He does NOT know what he did.

Posted by on Mar 9, 2014 in blog | 5 comments

“He knows he did wrong.” This is a phrase I hear all the time in clients households when their dog is hiding from them or slinking away. Along with: “He was mad at me so he….” and “He was being spiteful so he……”. Your dog does not hate you and he is not trying to get back at you. He does not possess that kind of reasoning logic. The reasoning of a 2 yr in a lot of instances are beyond his means. There are however some cues and circumstances that lead to this very conclusion. Body language and tome of voice are major cue to conditioned response from your dog. Your dog has an advantage over you in that he spends the majority of his time paying attention to you. You however spend most of your time paying attention to everything but him until he comes to nose up your hand or push a toy on you. Whenever you are angry you give him similar body language and tone of voice. I’m sure your spouse or significant other can attest to the same thing. These cues produce a conditioned response in both your dog and your significant other. Usually exasperation in one and submission in the other. You decide which is which. 😉 Whenever you see, or smell, the mess he made you show him the mad language. If your dog is bad often enough, he is conditioned that you are mad every time you walk in the front door. He is not doing these things because he is angry or spiteful. He does not clearly understand the way he should do things. Teach...

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Tactile Commands

Posted by on Mar 9, 2014 in blog |

Dogs and other animals’ communication is much more about the physical than our own. Reading body language has become a lost art. Now it seems the only person to pay attention to what other people’s bodies are telling him is Tim Roth in his tv show “Lie to Me”. This is however your dog’s primary means of communication. What you do matters much more to him than what you say. Its all about kinesics. Businessmen and women who are expert negotiators are very atune to body language. Training your dog is just that, a negotiation. We end up having miscommunication with our animals because we talk to much, muddying the waters. Before I ever overlay a word for my dog, I shape the behaviors I want with body language or touch. This makes things very clear for the dog so he can learn very quickly. Even after shaping behaviors, the words take much longer. Be patient. The will catch on. Here is an example of a young pup learning his sit and down in this manner....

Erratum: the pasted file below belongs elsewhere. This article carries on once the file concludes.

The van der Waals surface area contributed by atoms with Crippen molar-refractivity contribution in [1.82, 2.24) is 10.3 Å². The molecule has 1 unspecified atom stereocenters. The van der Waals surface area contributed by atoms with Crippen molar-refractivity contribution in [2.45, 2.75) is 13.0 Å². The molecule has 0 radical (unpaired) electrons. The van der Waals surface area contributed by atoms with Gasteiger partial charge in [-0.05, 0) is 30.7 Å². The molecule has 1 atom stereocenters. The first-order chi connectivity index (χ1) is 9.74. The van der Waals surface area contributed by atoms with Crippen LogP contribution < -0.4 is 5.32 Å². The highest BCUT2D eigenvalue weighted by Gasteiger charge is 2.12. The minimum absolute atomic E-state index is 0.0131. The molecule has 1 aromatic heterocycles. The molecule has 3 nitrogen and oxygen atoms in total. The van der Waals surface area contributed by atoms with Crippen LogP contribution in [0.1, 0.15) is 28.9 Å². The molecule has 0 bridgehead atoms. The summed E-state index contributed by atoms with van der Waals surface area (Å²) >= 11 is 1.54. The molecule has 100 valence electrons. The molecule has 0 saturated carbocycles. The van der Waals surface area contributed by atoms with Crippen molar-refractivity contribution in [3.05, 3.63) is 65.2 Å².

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What is my dog so afraid of??

Posted by on Mar 12, 2013 in blog |

In my line of business I see tons of dogs that are terrible when meeting new people. However, there are two completely different ends to the spectrum. There are dogs that are excited to see everyone. This is due to over socialization. I will address this dog in a completely separate post. The second is the fearful dog. There is no in between. I hear clients tell me all the time that their dog is protective of them. The dog does not “protect” unless he perceives danger. I will elaborate. First let me say, it is not your dog’s job to be a judge of character or intent. That is your job entirely. Owning a dog that decides these things is just like owning a gun who is deciding who it is going to shoot. It’s a major liability. You must train this behavior away. Notice that I say train away, not socialize. If you have a dog like this, socialization will only perpetuate the behavior. How you ask? We have to look at this from the dog’s point of view to figure out why he does this. When you put your dog on leash or in the yard and he barks at everyone, he thinks he is keeping everyone at bay. The more the people come, he barks, and they go, he thinks he’s getting rid of them. Your little ankle biter or head biter thinks he is running everyone off. The dog that does this consistently believes the only reason they haven’t come over and hurt him yet is because of his antics. This makes this the hardest habit to get rid of in dogs. This dog believes his life is in danger if he does not act boastful. Now you CANNOT soothe this behavior away. Your kind words of  “It’s OK” and caressing only serve to re-enforce the bad behavior. There are two ways to handle this. First you can reprimand the bad behaviors that you do not want. (Most popular) With this behavior being so strong, consequence must also be strong. This may make a fearful dog like this fall apart if too strong since now he is fighting the perceived outside threat and dear old mom or dad. Secondly you can reward a stable behavior that you would prefer to the first. The problem here is you have to wait for the stability, which will require some patience. You can also do both. (I know I said two ways) This can expedite the process and also create balance, especially if the reward is food for a hungry dog. Enjoy and happy training. Always training, Ron...

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Êtes-vous un jouet pour chien à mâcher?

Posted by on Mar 8, 2013 in blog | 0 comments